It also failed to mention vaccines that are available for sexually transmitted infections like hepatitis and HPV (although they were only referred to minutely while the broad context centred around HIV). 
At the same time it appears to have completely ignored the fact that even condoms are not effective 100% of the time. Credit can be given for mentioning PEP and PrEP but is that really enough? Have people living with HIV who were used as an example for an article that essentially seeks to raise site visits for Pink News truly benefited from its publication? 
Inevitably a small number will say “what harm if it prevents someone from being diagnosed with an STI” yet the problem with that reasoning is it throws millions of us who are living with such an infection under the proverbial bus. 

We deal with enough sensationalising from irrational individuals who still think HIV can be transmitted from kissing, we do not need a national publication sensationalising with them. 
Evidently it can surely be said no writer of such an article would intend to cause harm to actual lives which is why the time has come for the journalism community to really evaluate its purpose, does it exist to help or hinder society? Given the social angle of Pink News it would be implorable to do so. 
Let’s leave the 80s journalism and sensationalised stories where they belong and focus on all the up to date information that will educate people not make them afraid. They say fear comes from the unknown but much more of it and harm can come from sensationalised writing along with a lack of all the facts.

An open letter to/about denialists

   By Andrew Goyvaerts 



Lately all one comes by online, in particular social media, are stories from vaccine denialists. This is not a new trend with everything from HIV, to chemotherapy and the holocaust being subject of theories. When non deniers point out the impact of harm such theories can cause the rebuttal is “we have a right to question” well yes this is very true, everyone has the right to, and should, question things in life however, questioning is not what denialists are doing.
In most cases they are categorically stating their version of events are correct, that the other side is totally incorrect while concocting some cover up or another and completely ignoring facts. 

Scores of people who are living with HIV or contracted an illnesses long eradicated from general society through vaccination, listened to these ignorant views, so deviously constructed and cruelly aired, those people paid for it with their lives or that of their children. 
Does this fact not resonate at all? Is their any part within a denialist that imagines their child, niece, nephew, brother, sister or parent to be one those people who have died because of such untruths?

The answer to those questions we will never know, what we do know for sure is that numerous people have stated denialist theories as reason for failing to seek medical treatment, a lack of which has resulted in serious harm or death. Sure their are those who can say they have followed such theories only to live healthily, lucky them that they were not one of the many more who paid a very costly price. 
Realistically, in the era of technology society is experiencing it will never fully rid itself of stories like one shouldn’t vaccinate or take a certain medication due to mostly unfounded, outlandish claims but it can do a lot more to counteract and target them.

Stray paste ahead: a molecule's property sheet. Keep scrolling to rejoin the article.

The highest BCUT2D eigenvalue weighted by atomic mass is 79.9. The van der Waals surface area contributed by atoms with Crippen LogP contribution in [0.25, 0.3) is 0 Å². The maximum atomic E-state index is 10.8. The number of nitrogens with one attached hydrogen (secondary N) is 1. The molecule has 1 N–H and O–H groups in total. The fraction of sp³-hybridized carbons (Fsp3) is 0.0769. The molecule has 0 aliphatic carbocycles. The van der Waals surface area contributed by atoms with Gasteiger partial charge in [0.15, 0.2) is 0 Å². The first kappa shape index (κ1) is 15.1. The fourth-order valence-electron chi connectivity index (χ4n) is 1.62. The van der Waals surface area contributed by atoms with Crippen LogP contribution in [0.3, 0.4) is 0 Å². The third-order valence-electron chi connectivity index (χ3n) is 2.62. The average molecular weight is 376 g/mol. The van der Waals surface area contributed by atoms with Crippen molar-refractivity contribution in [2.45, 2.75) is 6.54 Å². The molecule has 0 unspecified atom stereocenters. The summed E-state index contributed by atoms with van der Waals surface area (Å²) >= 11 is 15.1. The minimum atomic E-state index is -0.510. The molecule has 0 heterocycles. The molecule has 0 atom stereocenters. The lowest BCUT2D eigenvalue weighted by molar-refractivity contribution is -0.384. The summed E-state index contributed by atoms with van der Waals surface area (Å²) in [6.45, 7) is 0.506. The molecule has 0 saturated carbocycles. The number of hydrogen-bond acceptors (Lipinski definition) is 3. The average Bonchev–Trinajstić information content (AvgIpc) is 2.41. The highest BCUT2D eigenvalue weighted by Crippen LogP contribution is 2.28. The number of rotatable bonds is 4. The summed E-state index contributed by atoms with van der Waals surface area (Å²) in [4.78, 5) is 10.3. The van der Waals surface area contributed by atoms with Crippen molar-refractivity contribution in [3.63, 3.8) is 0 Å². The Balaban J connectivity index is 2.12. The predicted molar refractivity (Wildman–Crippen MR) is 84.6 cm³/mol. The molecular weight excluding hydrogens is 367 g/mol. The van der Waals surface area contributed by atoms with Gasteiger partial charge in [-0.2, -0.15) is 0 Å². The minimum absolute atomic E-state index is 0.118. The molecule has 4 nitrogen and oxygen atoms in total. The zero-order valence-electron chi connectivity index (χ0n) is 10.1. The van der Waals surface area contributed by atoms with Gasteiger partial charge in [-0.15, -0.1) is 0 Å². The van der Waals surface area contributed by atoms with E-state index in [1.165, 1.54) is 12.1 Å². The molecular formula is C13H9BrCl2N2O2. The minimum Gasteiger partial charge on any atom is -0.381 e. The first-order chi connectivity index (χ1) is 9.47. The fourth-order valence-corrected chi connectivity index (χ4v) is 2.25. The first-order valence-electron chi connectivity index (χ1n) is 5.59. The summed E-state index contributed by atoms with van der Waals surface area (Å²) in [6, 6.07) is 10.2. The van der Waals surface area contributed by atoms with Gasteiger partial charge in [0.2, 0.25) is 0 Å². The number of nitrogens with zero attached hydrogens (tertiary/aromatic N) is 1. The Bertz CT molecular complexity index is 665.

To begin government should take it far more seriously, in the UKs case it is ultimately the government that will pay the price of an unhealthy person, health boards and trusts along with the uber rich pharmaceutical companies should conduct awareness campaigns to dispel myths that stem from denialism. Individually, people should be conscious of denialist theories in the hope that they do not fall prey in future, while these theories might not effect someone today they very well could tomorrow.
Finally if you are a denialist please realise the anguish you cause by targeting vulnerable people with unfounded or untruthful claims in what can only be described as a despicable act of selfishness. 

“Political system in Northern Ireland turns into a mix of Groundhog Day and Fossetts Circus”

Another deadline comes, another deadline goes and still Northern Ireland sits in limbo. In 1994 after years of conflict that led to more than 3,500 deaths with thousands more injured, the troubles of Northern Ireland came to an end. Paramilitary organisations put down their guns to herald in a new era of peace and reconciliation one where democracy instead of bombs ruled politics. In 1998 the Good Friday agreement was signed paving the way to a power sharing executive in Northern Ireland and with it came a new definition of democracy for the region.
Part of the sharing agreement meant that the largest nationalist and unionist parties would have to share power with the added power of being able to bring down the power sharing executive at a moments notice. This happened in January after a botched energy scheme was exposed and current First Minister (Arlene Foster), who launched the scheme, refused to step aside while an enquiry took place, this in turn led Sinn Fein to pull the plug before a budget had been put in place meaning services have been crippled.
On September 4th James Brokenshire, Secretary of State for Northern Ireland was quoted in one newspaper as saying the window for negotiation talks was “closing rapidly” but two months later that rapidness has turned into snails pace with the electorate left both frustrated and bemused as the political system in Northern Ireland turns into a mix of Groundhog Day and Fossetts Circus.
When will it end is the question on most minds, what the hell am I going to do is clearly the question on James Brokenshire’ mind. Were this to happen in Westminster or Holyrood a speedy conclusion would be inevitable or be front page news across the country and the world. In Northern Ireland though it barely makes the bottom right column of page twenty, unless Bill Clinton flies in for a few hours yet as much as a spectacle as this is for Stormont it is compared to the embarrassment it places at the doors of Westminster, why is that?
Well Theresa May has broken records saying “strong and stable government” while appointing an indecisive, weak individual to watch over one of the most unstable territories on her books.

If it is not a sign of a weak and unstable government, it is a sign of a government that has too much on its hands to cope with Northern Ireland, is it any wonder if this is the case that Sinn Fein see reason to call a referendum?
Wether or not such referendum would be successful is another question but if Westminster can’t handle the workload people will only naturally wonder if there are other options. For now though let’s just wait for the clown car to pull up with two ladies in it.